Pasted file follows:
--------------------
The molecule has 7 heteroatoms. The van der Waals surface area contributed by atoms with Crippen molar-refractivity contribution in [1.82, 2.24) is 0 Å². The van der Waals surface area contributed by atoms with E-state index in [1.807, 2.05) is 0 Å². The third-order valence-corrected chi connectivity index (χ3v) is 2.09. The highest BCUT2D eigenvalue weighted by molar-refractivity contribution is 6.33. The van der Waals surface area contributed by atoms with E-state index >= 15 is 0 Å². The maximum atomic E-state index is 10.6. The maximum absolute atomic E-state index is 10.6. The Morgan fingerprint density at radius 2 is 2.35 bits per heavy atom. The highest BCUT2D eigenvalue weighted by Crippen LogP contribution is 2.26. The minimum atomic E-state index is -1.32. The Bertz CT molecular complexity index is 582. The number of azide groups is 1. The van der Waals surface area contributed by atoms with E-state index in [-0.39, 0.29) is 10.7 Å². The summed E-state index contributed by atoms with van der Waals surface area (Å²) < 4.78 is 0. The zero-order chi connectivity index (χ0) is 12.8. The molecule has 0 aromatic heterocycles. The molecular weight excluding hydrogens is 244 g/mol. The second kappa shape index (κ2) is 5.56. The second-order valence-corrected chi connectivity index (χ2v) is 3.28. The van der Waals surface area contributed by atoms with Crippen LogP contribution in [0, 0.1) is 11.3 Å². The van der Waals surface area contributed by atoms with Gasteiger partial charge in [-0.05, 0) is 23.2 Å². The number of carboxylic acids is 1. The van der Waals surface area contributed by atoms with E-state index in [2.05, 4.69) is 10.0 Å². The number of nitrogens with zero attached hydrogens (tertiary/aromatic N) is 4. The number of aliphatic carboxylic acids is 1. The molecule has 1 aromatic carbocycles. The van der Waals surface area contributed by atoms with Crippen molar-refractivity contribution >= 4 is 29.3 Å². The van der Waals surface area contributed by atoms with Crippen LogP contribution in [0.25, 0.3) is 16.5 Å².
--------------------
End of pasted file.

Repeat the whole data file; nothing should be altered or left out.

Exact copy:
The molecule has 7 heteroatoms. The van der Waals surface area contributed by atoms with Crippen molar-refractivity contribution in [1.82, 2.24) is 0 Å². The van der Waals surface area contributed by atoms with E-state index in [1.807, 2.05) is 0 Å². The third-order valence-corrected chi connectivity index (χ3v) is 2.09. The highest BCUT2D eigenvalue weighted by molar-refractivity contribution is 6.33. The van der Waals surface area contributed by atoms with E-state index >= 15 is 0 Å². The maximum atomic E-state index is 10.6. The maximum absolute atomic E-state index is 10.6. The Morgan fingerprint density at radius 2 is 2.35 bits per heavy atom. The highest BCUT2D eigenvalue weighted by Crippen LogP contribution is 2.26. The minimum atomic E-state index is -1.32. The Bertz CT molecular complexity index is 582. The number of azide groups is 1. The van der Waals surface area contributed by atoms with E-state index in [-0.39, 0.29) is 10.7 Å². The summed E-state index contributed by atoms with van der Waals surface area (Å²) < 4.78 is 0. The zero-order chi connectivity index (χ0) is 12.8. The molecule has 0 aromatic heterocycles. The molecular weight excluding hydrogens is 244 g/mol. The second kappa shape index (κ2) is 5.56. The second-order valence-corrected chi connectivity index (χ2v) is 3.28. The van der Waals surface area contributed by atoms with Crippen LogP contribution in [0, 0.1) is 11.3 Å². The van der Waals surface area contributed by atoms with Gasteiger partial charge in [-0.05, 0) is 23.2 Å². The number of carboxylic acids is 1. The van der Waals surface area contributed by atoms with E-state index in [2.05, 4.69) is 10.0 Å². The number of nitrogens with zero attached hydrogens (tertiary/aromatic N) is 4. The number of aliphatic carboxylic acids is 1. The molecule has 1 aromatic carbocycles. The van der Waals surface area contributed by atoms with Crippen molar-refractivity contribution >= 4 is 29.3 Å². The van der Waals surface area contributed by atoms with Crippen LogP contribution in [0.25, 0.3) is 16.5 Å².